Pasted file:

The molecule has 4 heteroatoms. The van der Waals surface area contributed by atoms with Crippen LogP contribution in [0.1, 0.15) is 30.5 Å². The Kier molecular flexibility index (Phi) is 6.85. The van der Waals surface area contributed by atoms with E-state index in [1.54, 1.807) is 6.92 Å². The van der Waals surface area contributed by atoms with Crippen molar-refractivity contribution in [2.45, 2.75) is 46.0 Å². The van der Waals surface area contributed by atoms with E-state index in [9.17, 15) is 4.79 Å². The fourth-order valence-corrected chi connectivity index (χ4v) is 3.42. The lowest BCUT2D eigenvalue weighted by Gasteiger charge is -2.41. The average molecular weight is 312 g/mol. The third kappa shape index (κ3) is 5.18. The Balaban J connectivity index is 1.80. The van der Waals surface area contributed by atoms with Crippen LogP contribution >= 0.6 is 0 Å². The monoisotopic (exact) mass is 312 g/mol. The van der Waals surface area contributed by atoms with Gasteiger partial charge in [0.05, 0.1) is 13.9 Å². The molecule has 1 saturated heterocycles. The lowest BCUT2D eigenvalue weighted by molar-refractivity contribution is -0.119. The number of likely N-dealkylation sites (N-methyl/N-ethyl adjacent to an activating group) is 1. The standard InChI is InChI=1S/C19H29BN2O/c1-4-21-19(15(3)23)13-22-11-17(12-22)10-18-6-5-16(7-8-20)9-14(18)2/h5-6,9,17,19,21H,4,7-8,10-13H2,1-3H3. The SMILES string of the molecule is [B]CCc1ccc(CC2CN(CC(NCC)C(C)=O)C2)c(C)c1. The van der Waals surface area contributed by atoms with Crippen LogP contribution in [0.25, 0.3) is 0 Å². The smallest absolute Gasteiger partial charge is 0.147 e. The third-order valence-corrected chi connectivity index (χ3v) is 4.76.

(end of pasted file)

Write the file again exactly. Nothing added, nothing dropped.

The molecule has 4 heteroatoms. The van der Waals surface area contributed by atoms with Crippen LogP contribution in [0.1, 0.15) is 30.5 Å². The Kier molecular flexibility index (Phi) is 6.85. The van der Waals surface area contributed by atoms with E-state index in [1.54, 1.807) is 6.92 Å². The van der Waals surface area contributed by atoms with Crippen molar-refractivity contribution in [2.45, 2.75) is 46.0 Å². The van der Waals surface area contributed by atoms with E-state index in [9.17, 15) is 4.79 Å². The fourth-order valence-corrected chi connectivity index (χ4v) is 3.42. The lowest BCUT2D eigenvalue weighted by Gasteiger charge is -2.41. The average molecular weight is 312 g/mol. The third kappa shape index (κ3) is 5.18. The Balaban J connectivity index is 1.80. The van der Waals surface area contributed by atoms with Crippen LogP contribution >= 0.6 is 0 Å². The monoisotopic (exact) mass is 312 g/mol. The van der Waals surface area contributed by atoms with Gasteiger partial charge in [0.05, 0.1) is 13.9 Å². The molecule has 1 saturated heterocycles. The lowest BCUT2D eigenvalue weighted by molar-refractivity contribution is -0.119. The number of likely N-dealkylation sites (N-methyl/N-ethyl adjacent to an activating group) is 1. The standard InChI is InChI=1S/C19H29BN2O/c1-4-21-19(15(3)23)13-22-11-17(12-22)10-18-6-5-16(7-8-20)9-14(18)2/h5-6,9,17,19,21H,4,7-8,10-13H2,1-3H3. The SMILES string of the molecule is [B]CCc1ccc(CC2CN(CC(NCC)C(C)=O)C2)c(C)c1. The van der Waals surface area contributed by atoms with Crippen LogP contribution in [0.25, 0.3) is 0 Å². The smallest absolute Gasteiger partial charge is 0.147 e. The third-order valence-corrected chi connectivity index (χ3v) is 4.76.